There’s no real way of knowing what the future holds for humanity, and that’s why we have sci-fi. Hopefully, in a thousand years we’ll all be hanging out with wacky aliens, but more likely there’s some sort of planet-based catastrophe looming that’s going to be a real problem for those future generations. Well if everything goes wrong in the year three thousand I’m sure there will be some brave heroes who’ll save the day and find somewhere new for humanity to live, like the crew you’re leading in the Roguelike deck builder Earthless.
The human race in Earthless felt confident that the sun would be a helpful source of warmth and light for many millions of years, but unfortunately, the universe had other plans for these poor souls. Now as the captain of a generation starship, you have been given the task of finding a new place for people to live, which means going across the galaxy and making a whole lot of tough decisions as you go. In this preview build, I only had to travel across a single map, and in the full game, I can only imagine how much harder this quest will be.
Traveling through space is risky business, with asteroid fields and hostile alien ships lurking in every corner. When you enter an encounter you’ll be faced with a grid full of rocks and baddies, and an objective to either escape on the other side of the map or to kill all the hostiles. Whatever you need to do, you’ll need to grab your deck of cards and use them effectively to survive.
With each turn, you can move a set number of squares based, depending on how hot the ship is, and can play as many cards as your energy will allow. At the start of the game, your deck is mostly full of cards that fire missiles, cards that grant shields, and cards that vent your engines to cool them down. Before long though you’ll have more complex cards that give you bonuses for playing them after other cards, ways to draw even more cards, and powerful weapons that’ll ruin the enemies’ day.
There are so many ways you can tackle each encounter in Earthless, so whatever cards you draw it always feels like you’ve got the tools you need to survive. It helps that your ship is fitted with some advanced technology that allows you to see what enemy ships are going to do next too, because then you can plan accordingly and either bulk up on your shields or blast them before they get a chance to attack.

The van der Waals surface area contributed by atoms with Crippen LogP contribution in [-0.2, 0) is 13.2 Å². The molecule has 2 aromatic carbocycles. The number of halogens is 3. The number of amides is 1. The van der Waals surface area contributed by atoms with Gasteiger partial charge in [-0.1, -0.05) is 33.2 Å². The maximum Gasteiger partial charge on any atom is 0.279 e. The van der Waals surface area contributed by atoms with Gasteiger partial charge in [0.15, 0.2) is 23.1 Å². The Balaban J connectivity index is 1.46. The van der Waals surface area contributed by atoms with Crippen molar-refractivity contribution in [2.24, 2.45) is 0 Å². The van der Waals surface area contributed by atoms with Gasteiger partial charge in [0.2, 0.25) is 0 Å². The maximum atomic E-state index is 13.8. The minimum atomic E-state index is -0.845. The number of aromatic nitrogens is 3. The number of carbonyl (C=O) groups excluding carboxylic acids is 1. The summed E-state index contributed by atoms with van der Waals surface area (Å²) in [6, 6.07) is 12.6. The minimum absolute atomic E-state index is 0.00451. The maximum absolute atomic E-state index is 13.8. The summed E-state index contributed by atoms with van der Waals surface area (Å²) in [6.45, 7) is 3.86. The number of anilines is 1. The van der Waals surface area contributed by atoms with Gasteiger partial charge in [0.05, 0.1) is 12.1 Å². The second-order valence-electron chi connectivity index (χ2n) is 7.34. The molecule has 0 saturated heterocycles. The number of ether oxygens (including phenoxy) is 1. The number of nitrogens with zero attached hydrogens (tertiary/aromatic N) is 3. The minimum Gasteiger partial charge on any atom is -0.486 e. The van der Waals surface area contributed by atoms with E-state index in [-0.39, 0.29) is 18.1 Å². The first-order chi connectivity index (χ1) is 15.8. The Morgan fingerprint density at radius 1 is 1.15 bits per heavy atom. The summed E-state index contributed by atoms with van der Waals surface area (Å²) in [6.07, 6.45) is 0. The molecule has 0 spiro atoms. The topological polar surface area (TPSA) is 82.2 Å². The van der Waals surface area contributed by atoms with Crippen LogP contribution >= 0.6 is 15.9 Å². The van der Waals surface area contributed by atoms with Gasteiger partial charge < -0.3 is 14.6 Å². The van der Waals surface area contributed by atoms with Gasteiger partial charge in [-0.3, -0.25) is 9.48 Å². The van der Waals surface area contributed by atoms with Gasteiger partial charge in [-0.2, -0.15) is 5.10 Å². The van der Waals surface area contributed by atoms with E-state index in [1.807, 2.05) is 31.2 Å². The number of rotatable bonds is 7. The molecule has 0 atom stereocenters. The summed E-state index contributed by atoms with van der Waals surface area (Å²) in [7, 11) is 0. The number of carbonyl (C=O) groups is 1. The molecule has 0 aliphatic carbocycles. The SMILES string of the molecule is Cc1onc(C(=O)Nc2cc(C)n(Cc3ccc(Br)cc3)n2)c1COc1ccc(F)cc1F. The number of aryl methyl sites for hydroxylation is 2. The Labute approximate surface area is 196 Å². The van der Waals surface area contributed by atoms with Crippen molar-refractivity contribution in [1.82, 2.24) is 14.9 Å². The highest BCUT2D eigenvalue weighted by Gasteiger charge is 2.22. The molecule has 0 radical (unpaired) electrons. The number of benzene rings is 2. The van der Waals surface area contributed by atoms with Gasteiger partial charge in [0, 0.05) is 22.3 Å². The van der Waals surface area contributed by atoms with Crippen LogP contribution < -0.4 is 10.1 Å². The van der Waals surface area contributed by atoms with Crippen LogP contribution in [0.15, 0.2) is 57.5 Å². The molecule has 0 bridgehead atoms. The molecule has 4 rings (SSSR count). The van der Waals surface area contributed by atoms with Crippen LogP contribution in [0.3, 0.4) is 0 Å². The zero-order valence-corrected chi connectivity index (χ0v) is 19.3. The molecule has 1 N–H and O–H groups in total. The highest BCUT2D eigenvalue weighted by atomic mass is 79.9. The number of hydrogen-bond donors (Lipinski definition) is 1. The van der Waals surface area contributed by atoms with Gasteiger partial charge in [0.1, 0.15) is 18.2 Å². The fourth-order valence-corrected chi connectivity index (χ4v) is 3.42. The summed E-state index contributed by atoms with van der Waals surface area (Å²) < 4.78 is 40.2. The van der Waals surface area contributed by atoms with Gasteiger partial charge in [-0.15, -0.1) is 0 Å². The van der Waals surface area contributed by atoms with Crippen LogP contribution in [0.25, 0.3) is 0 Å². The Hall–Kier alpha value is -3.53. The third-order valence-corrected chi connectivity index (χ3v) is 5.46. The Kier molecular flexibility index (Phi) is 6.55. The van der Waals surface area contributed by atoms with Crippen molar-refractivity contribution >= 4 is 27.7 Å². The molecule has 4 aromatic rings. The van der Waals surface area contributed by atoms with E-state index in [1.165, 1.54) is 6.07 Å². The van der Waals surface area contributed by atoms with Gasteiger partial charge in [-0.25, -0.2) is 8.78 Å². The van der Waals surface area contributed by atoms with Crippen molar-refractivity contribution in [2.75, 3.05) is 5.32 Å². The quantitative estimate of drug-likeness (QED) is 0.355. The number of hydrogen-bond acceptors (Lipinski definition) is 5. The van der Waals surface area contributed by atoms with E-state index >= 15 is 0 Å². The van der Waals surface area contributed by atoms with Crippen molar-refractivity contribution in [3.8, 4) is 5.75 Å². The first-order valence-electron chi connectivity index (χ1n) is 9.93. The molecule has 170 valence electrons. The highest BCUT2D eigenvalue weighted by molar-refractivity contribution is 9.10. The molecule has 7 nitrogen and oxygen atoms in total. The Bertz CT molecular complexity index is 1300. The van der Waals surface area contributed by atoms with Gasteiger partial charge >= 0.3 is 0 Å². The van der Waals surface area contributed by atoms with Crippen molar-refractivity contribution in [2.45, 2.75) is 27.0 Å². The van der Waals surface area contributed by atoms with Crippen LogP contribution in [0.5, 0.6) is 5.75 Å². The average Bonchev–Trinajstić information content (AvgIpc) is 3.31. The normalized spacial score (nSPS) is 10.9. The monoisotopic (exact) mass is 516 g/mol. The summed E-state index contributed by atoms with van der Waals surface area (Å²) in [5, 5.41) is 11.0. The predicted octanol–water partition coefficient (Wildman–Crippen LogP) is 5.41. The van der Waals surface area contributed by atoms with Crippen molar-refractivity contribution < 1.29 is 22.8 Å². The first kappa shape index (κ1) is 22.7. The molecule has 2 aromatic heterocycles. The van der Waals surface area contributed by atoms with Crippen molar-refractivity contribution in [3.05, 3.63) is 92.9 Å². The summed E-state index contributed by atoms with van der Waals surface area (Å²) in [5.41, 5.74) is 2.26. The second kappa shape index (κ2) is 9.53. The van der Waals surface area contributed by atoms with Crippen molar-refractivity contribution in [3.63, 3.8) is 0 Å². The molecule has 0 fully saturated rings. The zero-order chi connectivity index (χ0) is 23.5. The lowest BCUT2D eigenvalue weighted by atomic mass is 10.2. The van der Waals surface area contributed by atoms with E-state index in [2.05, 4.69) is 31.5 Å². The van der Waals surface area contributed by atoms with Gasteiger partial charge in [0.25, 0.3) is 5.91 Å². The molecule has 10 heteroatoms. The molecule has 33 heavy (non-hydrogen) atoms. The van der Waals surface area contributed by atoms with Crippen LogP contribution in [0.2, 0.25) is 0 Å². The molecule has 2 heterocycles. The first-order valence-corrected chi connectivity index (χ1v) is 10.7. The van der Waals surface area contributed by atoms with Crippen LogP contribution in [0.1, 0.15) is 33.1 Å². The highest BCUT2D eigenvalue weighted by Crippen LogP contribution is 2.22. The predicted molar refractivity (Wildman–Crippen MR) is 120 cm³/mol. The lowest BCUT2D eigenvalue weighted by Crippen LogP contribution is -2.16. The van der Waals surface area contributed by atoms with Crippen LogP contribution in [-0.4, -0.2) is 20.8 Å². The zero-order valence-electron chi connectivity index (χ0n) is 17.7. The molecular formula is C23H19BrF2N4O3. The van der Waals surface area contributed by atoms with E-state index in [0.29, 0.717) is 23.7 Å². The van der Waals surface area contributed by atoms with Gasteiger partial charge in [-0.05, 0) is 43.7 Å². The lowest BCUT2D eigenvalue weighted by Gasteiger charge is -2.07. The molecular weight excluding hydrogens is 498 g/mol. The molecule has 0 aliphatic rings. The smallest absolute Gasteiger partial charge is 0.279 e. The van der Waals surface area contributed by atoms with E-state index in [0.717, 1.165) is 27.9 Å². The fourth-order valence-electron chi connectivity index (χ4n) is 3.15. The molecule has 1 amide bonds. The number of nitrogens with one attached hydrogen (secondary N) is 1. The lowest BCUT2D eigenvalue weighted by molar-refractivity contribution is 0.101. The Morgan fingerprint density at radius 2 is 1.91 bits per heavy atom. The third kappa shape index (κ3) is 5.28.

As you’d expect from a Roguelike deck builder, you’ll need to upgrade your deck as you go. After each encounter you survive you’ll be presented with three new cards to choose from, and alongside that, after every three encounters, you can delete a less important card from your deck entirely. If you collect the right components you can also craft your own cards that are way more powerful than the cards you find elsewhere, but in the short time I spent with Earthless I only got to do this once.
Earthless is a game full of tough decisions to make, which you’ll quickly realise when presented with the star map and made to choose which path to travel on. Some of these are fraught with danger and enemy encounters, others have powerful technology to salvage for the ship. Even getting some powerful new tech leads to you having to make another tough decision though, because your crew all have different ideas on how to use it.
In this life-or-death situation everyone is on edge trying to ensure the future of the human race, and keeping everyone in your crew happy isn’t easy. The choices you make will inevitably make some departments happy and others upset, and if morale is low in a department the performance of your vessel will suffer in some way. I was, fortunately, able to keep everyone fairly happy in my time with Earthless, and even boosted the engineers’ morale, which meant they worked so hard that my engine cooled down extra every turn. I imagine this balancing act is going to be much harder on a full-length run though.
I really enjoyed my time with Earthless, but there are a lot of features planned for the early access release of the game that weren’t available to try. The game will have co-op for one, which I’m sure will lead to many arguments about the best way to survive in space. There will also be multiple factions to play as with totally different decks and ships, which I’m really interested in trying out.
Earthless has the potential to be a landmark deck-building game, full of tough decisions to make and aliens to blast. I was really impressed with how many ways you could tackle each of the encounters I was faced with, and balancing out the crew’s morale is sure to lead to some tricky situations later on in the game. With humanity on the line, you should probably be ready to jump into Earthless next year.